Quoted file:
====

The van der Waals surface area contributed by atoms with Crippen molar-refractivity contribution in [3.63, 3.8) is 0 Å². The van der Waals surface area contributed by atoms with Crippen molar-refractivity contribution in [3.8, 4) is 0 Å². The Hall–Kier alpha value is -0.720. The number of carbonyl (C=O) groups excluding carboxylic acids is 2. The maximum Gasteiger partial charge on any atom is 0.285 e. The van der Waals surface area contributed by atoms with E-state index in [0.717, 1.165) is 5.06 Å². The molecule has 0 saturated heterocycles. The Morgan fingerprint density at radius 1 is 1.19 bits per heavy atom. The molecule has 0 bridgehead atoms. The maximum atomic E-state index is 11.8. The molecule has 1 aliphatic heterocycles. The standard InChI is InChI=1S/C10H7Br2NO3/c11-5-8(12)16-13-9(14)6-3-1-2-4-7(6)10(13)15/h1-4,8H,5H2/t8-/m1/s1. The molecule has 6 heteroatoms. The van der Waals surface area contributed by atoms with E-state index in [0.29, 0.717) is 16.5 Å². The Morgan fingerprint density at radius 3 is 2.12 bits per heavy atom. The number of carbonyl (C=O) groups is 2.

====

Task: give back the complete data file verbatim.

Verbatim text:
The van der Waals surface area contributed by atoms with Crippen molar-refractivity contribution in [3.63, 3.8) is 0 Å². The van der Waals surface area contributed by atoms with Crippen molar-refractivity contribution in [3.8, 4) is 0 Å². The Hall–Kier alpha value is -0.720. The number of carbonyl (C=O) groups excluding carboxylic acids is 2. The maximum Gasteiger partial charge on any atom is 0.285 e. The van der Waals surface area contributed by atoms with E-state index in [0.717, 1.165) is 5.06 Å². The molecule has 0 saturated heterocycles. The Morgan fingerprint density at radius 1 is 1.19 bits per heavy atom. The molecule has 0 bridgehead atoms. The maximum atomic E-state index is 11.8. The molecule has 1 aliphatic heterocycles. The standard InChI is InChI=1S/C10H7Br2NO3/c11-5-8(12)16-13-9(14)6-3-1-2-4-7(6)10(13)15/h1-4,8H,5H2/t8-/m1/s1. The molecule has 6 heteroatoms. The van der Waals surface area contributed by atoms with E-state index in [0.29, 0.717) is 16.5 Å². The Morgan fingerprint density at radius 3 is 2.12 bits per heavy atom. The number of carbonyl (C=O) groups is 2.